“The longest serving PEER staffer to date, James never wavered in his support of PEER, the legislative institution, his home state of Mississippi, or NCSL,” she continues. “Throughout his career, he exhibited tremendous personal loyalty to his staff, members of the legislature and their staff.  He helped PEER staff to build on their strengths and address their weaknesses, and he provided legislators with the timely and accurate information and analysis needed to carry out their oversight responsibilities. James embodies the spirit of the true public servant—one who is not in it for himself, but for the privilege of serving others.”  

An active member, James demonstrates his dedication to NLPES in many ways. He served as the NLPES newsletter editor for nine years and twice as NLPES chair—in 2000 and 2009. He also supports his staff’s involvement—authorizing their travel to meetings, permitting them to participate on peer review teams and encouraging them to serve in leadership roles.

We’re sure James will head into retirement with the same enthusiasm and dedication he has always shown. We just hope he works as hard at relaxing as he did during his long career.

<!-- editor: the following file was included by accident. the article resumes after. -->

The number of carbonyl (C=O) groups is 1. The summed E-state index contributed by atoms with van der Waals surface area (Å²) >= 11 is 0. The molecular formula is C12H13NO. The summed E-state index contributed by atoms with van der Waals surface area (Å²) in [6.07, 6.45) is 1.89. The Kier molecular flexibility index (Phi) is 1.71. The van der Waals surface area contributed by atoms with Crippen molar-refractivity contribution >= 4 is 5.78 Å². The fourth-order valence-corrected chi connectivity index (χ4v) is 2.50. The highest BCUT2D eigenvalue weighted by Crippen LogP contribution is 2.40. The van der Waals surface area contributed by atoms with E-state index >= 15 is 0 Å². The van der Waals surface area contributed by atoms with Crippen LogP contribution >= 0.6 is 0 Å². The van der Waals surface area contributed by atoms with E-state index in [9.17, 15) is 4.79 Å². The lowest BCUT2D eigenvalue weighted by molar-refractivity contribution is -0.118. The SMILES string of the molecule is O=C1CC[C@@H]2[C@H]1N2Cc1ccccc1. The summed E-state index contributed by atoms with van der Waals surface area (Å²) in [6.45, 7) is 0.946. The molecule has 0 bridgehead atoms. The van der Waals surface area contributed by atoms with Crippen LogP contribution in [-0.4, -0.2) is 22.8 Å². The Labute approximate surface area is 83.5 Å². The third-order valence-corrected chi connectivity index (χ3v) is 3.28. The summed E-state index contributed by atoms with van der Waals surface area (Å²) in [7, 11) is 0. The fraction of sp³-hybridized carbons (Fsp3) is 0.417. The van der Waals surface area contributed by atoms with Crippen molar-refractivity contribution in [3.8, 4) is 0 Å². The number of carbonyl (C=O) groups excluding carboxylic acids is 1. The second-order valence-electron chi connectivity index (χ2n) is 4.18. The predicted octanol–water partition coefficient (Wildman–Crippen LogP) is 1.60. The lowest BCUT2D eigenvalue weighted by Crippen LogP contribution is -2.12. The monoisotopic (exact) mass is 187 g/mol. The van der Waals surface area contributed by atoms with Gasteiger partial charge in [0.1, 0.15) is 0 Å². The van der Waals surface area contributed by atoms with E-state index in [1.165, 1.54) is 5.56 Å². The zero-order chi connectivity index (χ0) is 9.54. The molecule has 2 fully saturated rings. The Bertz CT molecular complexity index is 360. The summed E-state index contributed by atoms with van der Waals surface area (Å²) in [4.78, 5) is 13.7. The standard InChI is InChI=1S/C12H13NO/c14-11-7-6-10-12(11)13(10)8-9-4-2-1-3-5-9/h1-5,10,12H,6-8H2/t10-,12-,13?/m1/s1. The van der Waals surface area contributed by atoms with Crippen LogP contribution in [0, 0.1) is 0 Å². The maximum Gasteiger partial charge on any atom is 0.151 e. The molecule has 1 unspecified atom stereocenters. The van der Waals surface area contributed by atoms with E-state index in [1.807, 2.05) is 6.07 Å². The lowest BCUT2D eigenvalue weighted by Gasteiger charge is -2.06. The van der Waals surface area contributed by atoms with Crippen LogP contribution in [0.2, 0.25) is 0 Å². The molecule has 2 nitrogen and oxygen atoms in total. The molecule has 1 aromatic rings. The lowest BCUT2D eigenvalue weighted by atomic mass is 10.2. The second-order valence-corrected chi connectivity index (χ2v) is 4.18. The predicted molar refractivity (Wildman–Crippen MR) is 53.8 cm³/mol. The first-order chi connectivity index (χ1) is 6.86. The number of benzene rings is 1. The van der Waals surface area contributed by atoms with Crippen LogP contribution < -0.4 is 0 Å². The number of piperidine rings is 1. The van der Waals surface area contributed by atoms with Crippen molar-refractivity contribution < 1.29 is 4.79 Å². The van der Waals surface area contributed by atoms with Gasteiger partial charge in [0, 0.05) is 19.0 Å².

Thank you for the decades you’ve spent with PEER, NLPES and NCSL. Thank you for being a mentor, friend and one of the hardest workers we know. You truly are appreciated! 

Now, get ready to enjoy the retired life! But don’t forget to stop by and see us sometime!
 

More Staff Comings and Goings

Image of two spotlightsMany staff changes have occurred during the past few months. Here’s a snapshot of what’s happened.

  • New evaluation office in Alabama. Marcus Morgan is the director of the new Alabama Commission on the Evaluation of Services.
  • Colorado Office of the State Auditor. Dianne Ray did not seek reappointment. Kerri Hunter was appointed as the new State Auditor. Her appointment became effective July 1, 2021.
  • Florida OPPAGA. Phil Twogood retired on June 30, 2021. The new OPPAGA coordinator is Patricia (PK) Jameson.